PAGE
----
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African American vernacular art show to open at CCU

November 29, 2006

"Self Taught: Seven African American Vernacular Artists," a major new exhibit featuring paintings, sculpture and mixed-media works, will open at the Rebecca Randall Bryan Art Gallery at Coastal Carolina University on Jan. 11, 2007, with a public reception from 5 to 7 p.m. The exhibit, which is free and open to the public, will run through Feb. 8.

The exhibition, co-curated by collector George Jacobs and artist/professor Dan Powell features a variety of works by Bessie Harvey, Purvis Young, Thornton Dial Sr., David Butler, Jimmie Lee Sudduth, Mose Tolliver and Mary T. Smith.

Once ignored and marginalized by the art world with labels such as "folk art" and "outsider art," African American Vernacular art is unarguably one of the most vital creative forces in American art today, according to Cynthia Farnell, visiting art gallery director. The seven artists in this exhibit were chosen for their outstanding contributions to the movement and are widely recognized as masters of the genre.

The highlight of the exhibition will be a gallery talk on the artists and exhibition given by art historian Paul Arnett, tentatively scheduled for Thursday, Jan. 18. Arnett is the co-editor, with his father William Arnett, of the definitive study of African American Vernacular art, "Souls Grown Deep: African American Vernacular Art of the South."

Co-curator George Jacobs has been collecting self-taught and African American Vernacular Art for more than 15 years. Dan Powell is a visual artist and adjunct art professor at Salve Regina University in Newport. "This exhibit is the result of a serendipitous visit to see George Jacobs' outstanding collection," says Powell. "With George's help and the support of Cynthia Farnell and the Rebecca Randall Bryan Gallery of Art at Coastal, we have been able to put together an exciting selection of some of the most important and respected African American Vernacular artists of the past 50 years."

About the Artists:

Poet, painter, sculptor and storyteller Bessie Harvey's work grew out of a necessity to quiet the pain of a difficult and demanding life. Her gift was the ability to see and hear the inner spirit and voice of objects and to fashion them into visual form. Enchanting and mesmerizing, her expressive paintings and her sculptures, made from tree roots and found objects, are not easily forgotten.

Thornton Dial Sr.'s work is a remarkable fusion of painting, sculpture and drawing. For Dial, everything he sees or touches carries visual and expressive potential. His mixed media constructions and sculptures are oftentimes uniquely personal responses to social and political events, as well as original and compelling articulations of his own insights and ideas.

Purvis Young is a well-known local fixture in the "Overtown" section of Miami, Fla. He turned to painting while serving time in jail and draws inspiration for his work from the streets of Overtown. Young is a sharp and observant social commentator, and his work reflects his commitment to faith and community. His energetic and expressive paintings exude an intensity and immediacy unmatched in contemporary art today.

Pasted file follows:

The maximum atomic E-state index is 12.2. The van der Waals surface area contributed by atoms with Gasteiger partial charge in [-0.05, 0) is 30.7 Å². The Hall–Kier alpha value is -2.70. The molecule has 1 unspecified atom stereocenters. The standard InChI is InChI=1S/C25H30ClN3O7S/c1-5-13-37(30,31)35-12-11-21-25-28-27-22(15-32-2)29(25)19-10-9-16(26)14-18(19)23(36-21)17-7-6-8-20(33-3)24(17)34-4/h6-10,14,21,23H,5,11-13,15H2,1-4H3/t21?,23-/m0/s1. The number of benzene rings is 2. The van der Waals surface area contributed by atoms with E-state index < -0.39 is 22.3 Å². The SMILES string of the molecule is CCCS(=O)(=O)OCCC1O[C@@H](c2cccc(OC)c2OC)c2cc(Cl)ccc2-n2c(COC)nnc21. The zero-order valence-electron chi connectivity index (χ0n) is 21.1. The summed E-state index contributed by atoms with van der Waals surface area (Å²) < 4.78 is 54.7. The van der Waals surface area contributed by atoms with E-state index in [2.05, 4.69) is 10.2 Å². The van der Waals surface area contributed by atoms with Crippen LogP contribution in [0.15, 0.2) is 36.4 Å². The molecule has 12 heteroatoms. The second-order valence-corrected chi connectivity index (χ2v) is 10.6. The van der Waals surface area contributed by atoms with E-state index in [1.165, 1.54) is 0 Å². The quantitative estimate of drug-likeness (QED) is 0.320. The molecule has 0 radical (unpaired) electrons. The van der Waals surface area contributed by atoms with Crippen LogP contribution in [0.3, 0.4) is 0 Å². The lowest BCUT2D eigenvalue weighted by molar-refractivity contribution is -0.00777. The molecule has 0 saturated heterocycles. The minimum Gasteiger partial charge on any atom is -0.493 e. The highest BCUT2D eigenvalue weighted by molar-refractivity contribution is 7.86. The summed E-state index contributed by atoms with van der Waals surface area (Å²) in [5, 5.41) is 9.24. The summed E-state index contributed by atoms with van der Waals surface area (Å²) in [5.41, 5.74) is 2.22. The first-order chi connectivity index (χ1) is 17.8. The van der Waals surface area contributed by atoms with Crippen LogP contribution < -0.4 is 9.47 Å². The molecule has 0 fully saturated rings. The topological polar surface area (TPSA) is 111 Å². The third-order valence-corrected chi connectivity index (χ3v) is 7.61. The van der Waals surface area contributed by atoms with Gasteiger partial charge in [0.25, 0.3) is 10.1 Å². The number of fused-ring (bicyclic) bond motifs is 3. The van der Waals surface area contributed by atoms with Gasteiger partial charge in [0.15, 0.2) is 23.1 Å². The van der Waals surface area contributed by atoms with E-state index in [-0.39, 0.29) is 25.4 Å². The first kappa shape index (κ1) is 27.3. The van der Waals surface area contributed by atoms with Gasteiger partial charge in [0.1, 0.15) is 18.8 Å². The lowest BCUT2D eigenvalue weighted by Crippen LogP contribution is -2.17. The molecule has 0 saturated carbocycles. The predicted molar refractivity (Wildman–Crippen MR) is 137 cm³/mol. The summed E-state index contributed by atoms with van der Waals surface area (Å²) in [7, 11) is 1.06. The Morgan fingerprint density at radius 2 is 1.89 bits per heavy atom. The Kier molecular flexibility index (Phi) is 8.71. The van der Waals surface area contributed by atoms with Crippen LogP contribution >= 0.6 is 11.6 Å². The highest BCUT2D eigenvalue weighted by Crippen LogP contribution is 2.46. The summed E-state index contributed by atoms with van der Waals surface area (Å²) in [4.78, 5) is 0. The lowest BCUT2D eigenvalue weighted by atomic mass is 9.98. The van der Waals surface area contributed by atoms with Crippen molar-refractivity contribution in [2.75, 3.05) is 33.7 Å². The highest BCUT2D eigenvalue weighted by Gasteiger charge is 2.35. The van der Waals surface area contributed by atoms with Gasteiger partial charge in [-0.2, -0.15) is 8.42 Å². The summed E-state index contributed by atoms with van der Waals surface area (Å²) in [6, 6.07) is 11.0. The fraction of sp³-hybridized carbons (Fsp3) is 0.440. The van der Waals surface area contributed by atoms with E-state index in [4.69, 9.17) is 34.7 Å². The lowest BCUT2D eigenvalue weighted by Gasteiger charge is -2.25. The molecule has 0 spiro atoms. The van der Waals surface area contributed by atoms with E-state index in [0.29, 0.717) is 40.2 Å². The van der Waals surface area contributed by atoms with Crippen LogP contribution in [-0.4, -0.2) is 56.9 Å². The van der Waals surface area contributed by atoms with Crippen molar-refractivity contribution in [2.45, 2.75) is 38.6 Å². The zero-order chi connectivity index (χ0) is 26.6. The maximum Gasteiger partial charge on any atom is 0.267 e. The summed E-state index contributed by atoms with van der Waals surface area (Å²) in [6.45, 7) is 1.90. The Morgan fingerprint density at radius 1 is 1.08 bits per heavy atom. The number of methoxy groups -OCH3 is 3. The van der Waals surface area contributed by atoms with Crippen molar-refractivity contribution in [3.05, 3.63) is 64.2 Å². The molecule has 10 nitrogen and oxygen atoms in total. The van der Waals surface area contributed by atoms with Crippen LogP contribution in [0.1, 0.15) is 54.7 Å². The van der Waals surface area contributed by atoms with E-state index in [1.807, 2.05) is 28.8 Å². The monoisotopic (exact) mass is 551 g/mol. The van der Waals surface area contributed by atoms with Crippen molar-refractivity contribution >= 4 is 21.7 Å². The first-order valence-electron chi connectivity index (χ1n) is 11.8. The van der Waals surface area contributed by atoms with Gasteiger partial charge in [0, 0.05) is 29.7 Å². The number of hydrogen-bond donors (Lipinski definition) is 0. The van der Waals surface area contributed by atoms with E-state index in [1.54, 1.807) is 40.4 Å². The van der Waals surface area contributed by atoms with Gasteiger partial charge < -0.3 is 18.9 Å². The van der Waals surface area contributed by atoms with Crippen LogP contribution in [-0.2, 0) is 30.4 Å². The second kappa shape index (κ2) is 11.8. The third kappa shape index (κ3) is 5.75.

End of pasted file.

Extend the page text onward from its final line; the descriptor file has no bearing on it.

Mose Tolliver's subjects range widely from family, animals, turtles and angels, all painted with an economic palette in a direct, lyrical style. One of the first African American vernacular artists to achieve national recognition, Tolliver was deservedly considered one of the South's most influential and respected artists. The art world was saddened by his recent death on Oct.30.

David Butler's inventive constructions, critters and elaborate whirligigs fashioned from roofing tin and festooned with found objects have a bold directness and whimsical immediacy. Working with discarded materials, Butler creates a complex environment of artistic forms inspired by bible stories and populated with fanciful creatures.

Jimmie Lee Sudduth uses natural materials such as turnip leaves, roses, honey and mud to create the color and pigment for his paintings of animals, people and buildings. The son of a Native American "medicine lady," he began painting in mud at the age of three, so the story goes, and he has never stopped. The people, buildings and animals of his hometown, Fayette, Ala., populate his work, as well as Indians, sharecroppers, trains, trucks and cars.

Mary T. Smith first began decorating her yard in Hazelhurst, Miss., by hanging paintings of animals and people on her fence. Smith continued making paintings and decorating her yard until her one-acre lot became a complete comprehensive visual environment. "I did it to pretty up the place," she once said, "and to please the Lord." Simple and direct, her paintings often employ a limited palette and a simple text.

Free guided tours of the exhibition for elementary, high school and other community groups are available. Contact Farnell at or call (843) 234-3466 to make advance reservations.